So, as empiricists like Hume would have once said, the self and its interiority are merely the traces a habitat leaves on a human body, and in continuity with this view, Spiritual Emergency does everything it can to demonstrate that music provides a “virtual environment” through which a consciousness can be imprinted with an alternative and perhaps healthier inner life. With “Vapour,” more samples of speech are dissected into giddy fragments of syncopation, and with “Mirage,” tails of drifting scuzz, evaporating feedback, and elevated vocals intermingle to create a serenity that’s as imperturbable as it’s untroubled by questions like “Who am I?” and “How can I be productive?” The first is more tightly rhythmic than anything else on the album, while the second doesn’t feature any percussion at all yet both evoke the same anti-utilitarian ambience, the same denial of the notions of reality that are disseminated by an age that wants us to consume, produce, and take medication.
It’s precisely because it denies the necessity of this reality that Spiritual Emergency also denies the necessity of a certain kind of logical, industrialized self, and there’s little doubt that Guardian Alien’s incineration of both reaches an apex during the LP’s title track. Already an eyebrow-shaving fixture of their live show, the 20-minute juggernaut is at once a distillation and explosion of everything that preceded it, a suite of feral peaks and troughs that mutate violently through distortions of time and space. Beginning with an advocation of the potential of non-ordinary states of consciousness — or “spiritual emergencies” — for personal development (delivered by none other than Stanislav Grof himself), the odyssey enters into restless, Heraclitean drumming and jittering electronics, both of which deviate and fission in multiple directions as they drag the pedestrian mind out of itself. Amidst the palpitated urgings of bass and the rapid skimmings of guitar, Fox’s drumkit emerges as the key figure here, the volatility of his technique underscoring the fact that, as soon as you efface the certainties and the contrived precision of the external world, the once incontrovertible dimensions of the self go with it.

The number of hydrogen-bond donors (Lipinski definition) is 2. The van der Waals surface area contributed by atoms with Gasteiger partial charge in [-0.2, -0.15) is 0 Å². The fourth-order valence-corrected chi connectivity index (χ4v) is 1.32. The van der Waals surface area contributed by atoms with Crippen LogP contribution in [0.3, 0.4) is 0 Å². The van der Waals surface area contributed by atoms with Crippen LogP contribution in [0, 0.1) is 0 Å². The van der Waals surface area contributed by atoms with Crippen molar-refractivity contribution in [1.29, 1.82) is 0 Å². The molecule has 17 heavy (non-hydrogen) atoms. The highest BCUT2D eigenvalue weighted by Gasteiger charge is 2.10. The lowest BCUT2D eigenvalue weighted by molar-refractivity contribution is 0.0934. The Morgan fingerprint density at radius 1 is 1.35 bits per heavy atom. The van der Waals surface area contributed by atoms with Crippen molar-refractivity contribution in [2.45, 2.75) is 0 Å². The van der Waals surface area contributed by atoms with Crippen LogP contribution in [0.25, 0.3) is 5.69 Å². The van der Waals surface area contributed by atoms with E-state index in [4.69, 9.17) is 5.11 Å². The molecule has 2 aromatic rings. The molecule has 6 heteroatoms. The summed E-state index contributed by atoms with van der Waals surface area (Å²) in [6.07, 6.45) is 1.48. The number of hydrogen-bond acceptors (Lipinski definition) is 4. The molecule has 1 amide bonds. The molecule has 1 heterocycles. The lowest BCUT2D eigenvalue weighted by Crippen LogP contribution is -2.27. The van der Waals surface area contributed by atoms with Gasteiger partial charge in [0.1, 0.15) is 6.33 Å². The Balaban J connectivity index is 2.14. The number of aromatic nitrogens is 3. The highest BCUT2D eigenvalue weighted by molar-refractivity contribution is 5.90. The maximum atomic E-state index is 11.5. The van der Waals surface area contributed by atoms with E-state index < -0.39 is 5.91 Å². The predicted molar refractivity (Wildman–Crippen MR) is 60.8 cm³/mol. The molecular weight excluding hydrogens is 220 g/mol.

Also, at certain moments of critical mass and velocity, such as with the elastic blast-beats that form an aural black hole some 11 minutes after departure, both Fox and his cohorts are aiming for nothing less than the collapse of the “inner” and “outer.” The percussion is so preternaturally frantic and the spirals of trebly overdrive so all-enveloping that any conviction of separation and distance is nonsensically flattened, and in their wake, the individual is tipped to the point of annihilation. But this isn’t to say that what’s being conjured by the band’s prowess is necessarily destructive. No, at bottom, the track and its vicious instability is a testament to the mutability of our experience of the world, to the possible ease and rapidity with which conceptions of its four corners can be changed, and finally to the faith that they can be recast into something better.
And clearly this is a good thing, even if the piece’s hair-raising denouement — with its deafening spasms of thirty-second notes and Drewchin’s inarticulate shrieks — would cause the uninitiated to believe that their plane is about to crash. Yet when it does crash, and when the residue of the ego’s once immovable dominance has finally evaporated, what remains is an unfamiliar aftertaste of possibility and the suspicion that the stale masquerade usually known as psychedelia has been redeemed by a bunch of unassuming New Yorkers.